In this Christmas season 2011 the fact that Jesus is our hope means so much more to me. As I write this column four days before Christmas, I am thinking about the changes in our world since our children were small. Many things have changed.
Christmas presents for kids have changed. Annie and Buffy went through a time when they wanted Cabbage Patch Kids. I remember frantic days right before Christmas when I could only locate one doll in the stores. Now I could order one off the Iinternet and it would be here is two business days. But not back then — we had to go from store to store looking. I remember that year I managed to find one at the last minute and Christmas for the girls turned out fine because they each had a Cabbage Patch doll.
Those dolls were the thing that year and to find a Cabbage Patch Kid was a true victory. Other Christmas gifts of their childhood come to my mind: Holly Hobby pajamas, Atari video games and beanie babies.
Oh yes, thoughts of these gifts bring back Christmas seasons of long ago when our children were in grade school and the days were innocent and I could easily protect them. Those were the days: Zia school, church choir programs, report cards that needed to be signed, parent conferences, the Shooters (Annie’s fifth-grade basketball team), Clovis Municipal Golf Course where John Scott practically lived, swimming at the “Y” and Centrifuge at Glorieta.
Now all these places and memories seem so far away yet so enduring in my mind, and I realize again that our world has drastically changed from the times when my children were small.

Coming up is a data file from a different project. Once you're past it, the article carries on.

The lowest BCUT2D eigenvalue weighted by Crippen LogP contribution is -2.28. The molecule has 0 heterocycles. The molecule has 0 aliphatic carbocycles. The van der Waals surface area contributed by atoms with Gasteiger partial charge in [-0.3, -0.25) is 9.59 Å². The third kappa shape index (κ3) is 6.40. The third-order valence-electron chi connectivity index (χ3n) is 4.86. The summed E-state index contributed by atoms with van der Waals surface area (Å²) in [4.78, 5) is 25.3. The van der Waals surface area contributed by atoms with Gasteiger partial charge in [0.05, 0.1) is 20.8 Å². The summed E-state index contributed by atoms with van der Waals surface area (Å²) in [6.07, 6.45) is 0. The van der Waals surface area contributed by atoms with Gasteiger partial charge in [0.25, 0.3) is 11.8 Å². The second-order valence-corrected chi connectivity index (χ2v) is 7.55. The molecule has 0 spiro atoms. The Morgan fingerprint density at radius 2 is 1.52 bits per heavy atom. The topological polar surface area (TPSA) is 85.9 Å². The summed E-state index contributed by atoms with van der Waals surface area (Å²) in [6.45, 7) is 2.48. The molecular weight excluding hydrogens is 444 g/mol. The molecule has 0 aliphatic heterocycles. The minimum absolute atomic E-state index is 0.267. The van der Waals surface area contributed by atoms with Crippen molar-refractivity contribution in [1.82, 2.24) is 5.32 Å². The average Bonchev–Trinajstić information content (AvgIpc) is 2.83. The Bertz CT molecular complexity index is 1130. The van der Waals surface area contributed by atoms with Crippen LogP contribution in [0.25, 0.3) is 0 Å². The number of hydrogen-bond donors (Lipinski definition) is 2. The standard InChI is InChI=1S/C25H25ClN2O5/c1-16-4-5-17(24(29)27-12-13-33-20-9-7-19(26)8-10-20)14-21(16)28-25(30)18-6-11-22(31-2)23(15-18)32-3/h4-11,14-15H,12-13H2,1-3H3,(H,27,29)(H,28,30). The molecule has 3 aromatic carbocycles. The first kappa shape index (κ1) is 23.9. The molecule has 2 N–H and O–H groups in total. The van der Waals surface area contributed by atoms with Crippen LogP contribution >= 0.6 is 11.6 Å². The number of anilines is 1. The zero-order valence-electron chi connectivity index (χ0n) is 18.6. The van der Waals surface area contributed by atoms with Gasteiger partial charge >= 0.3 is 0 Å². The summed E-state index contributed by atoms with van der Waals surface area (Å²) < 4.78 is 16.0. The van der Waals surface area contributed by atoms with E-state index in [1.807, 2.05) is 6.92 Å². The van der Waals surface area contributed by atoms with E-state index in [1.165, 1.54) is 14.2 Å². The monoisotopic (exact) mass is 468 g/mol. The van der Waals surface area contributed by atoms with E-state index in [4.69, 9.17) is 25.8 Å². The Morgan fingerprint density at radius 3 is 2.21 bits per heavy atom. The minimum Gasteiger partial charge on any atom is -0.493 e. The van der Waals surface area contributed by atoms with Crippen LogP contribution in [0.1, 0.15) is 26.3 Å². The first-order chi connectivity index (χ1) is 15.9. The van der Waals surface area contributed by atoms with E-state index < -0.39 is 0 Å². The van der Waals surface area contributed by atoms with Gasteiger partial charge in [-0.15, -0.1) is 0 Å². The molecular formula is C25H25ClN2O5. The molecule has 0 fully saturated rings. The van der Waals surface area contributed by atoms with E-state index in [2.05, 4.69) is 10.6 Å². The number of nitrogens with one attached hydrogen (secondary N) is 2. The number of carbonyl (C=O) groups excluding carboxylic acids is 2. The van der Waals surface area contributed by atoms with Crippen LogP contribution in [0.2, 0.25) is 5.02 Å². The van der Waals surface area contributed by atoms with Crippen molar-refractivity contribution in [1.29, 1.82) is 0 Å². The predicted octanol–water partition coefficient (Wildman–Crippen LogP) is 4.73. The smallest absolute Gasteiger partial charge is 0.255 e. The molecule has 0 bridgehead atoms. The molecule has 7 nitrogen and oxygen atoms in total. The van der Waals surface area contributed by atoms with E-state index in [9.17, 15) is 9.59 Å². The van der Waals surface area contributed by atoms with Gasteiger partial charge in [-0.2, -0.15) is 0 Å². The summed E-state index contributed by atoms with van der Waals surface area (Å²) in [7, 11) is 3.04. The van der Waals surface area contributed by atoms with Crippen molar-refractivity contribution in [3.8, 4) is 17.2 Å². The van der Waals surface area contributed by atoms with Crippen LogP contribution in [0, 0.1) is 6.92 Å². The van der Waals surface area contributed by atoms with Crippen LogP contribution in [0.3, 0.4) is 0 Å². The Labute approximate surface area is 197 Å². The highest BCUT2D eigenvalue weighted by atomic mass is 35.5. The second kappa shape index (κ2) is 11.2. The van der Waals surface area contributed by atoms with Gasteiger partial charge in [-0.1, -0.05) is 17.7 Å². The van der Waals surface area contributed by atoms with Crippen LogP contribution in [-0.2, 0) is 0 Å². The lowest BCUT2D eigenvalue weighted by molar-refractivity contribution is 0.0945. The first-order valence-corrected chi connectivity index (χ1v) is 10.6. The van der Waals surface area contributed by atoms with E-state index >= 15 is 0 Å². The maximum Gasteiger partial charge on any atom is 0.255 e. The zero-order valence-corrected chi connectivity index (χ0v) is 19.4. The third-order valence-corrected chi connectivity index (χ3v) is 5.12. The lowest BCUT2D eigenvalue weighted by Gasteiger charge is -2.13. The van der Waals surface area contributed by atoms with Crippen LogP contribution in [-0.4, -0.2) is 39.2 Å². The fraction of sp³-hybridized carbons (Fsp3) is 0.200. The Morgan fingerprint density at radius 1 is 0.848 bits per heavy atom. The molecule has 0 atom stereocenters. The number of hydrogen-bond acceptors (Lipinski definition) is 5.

During this Christmas season, I am really aware of the wide chasm that separates my grown children’s childhood world from this present one. When the news is filled with words like weapon build-up and a country reactivating its nuclear capabilities, I find a sense of escape thinking about Christmases of long ago.
I read with sadness about the rise of poor in our country and the children who are always hungry and think about my children who never went to bed hungry. I read about missing toddlers and other hideous crimes and drugs and gangs, and I find a sense of escape looking at the girls’ old Cabbage Patch Kids. When news of high price gasoline and health insurance costs are rising with the New Year, I see the simplicity in a child’s allowance. When I read that the FBI is preparing a vast database of biometrics so people’s physical characteristics can be chronicled for quick identification of anyone around the world, I remember that our children had no idea what the word “terrorist” meant.
Yes we face uncertain times. The first step for the New Year 2012 is to trust Christ as our savior. When we face anything unknown, direction, peace and comfort are always available to us from God. The second thought is to know that God is in control, even in what we do not know and what we do not understand.
When will God decide that time will be no more? No one knows; we can only be prepared. Jesus himself said: “You also must be ready, for the Son of Man is coming at an hour and a moment when you do not anticipate it.” (Luke 12:40)
This is the hope of Christmas — Jesus Christ. He came as a baby, became our savior and will come again for us. We know that Jesus Christ will take care of all matters that concern us today. No matter how out of control we think the world may be, the ills of the world and the crimes of man will be over when Jesus returns.
Judy Brandon is a Clovis resident. Contact her at: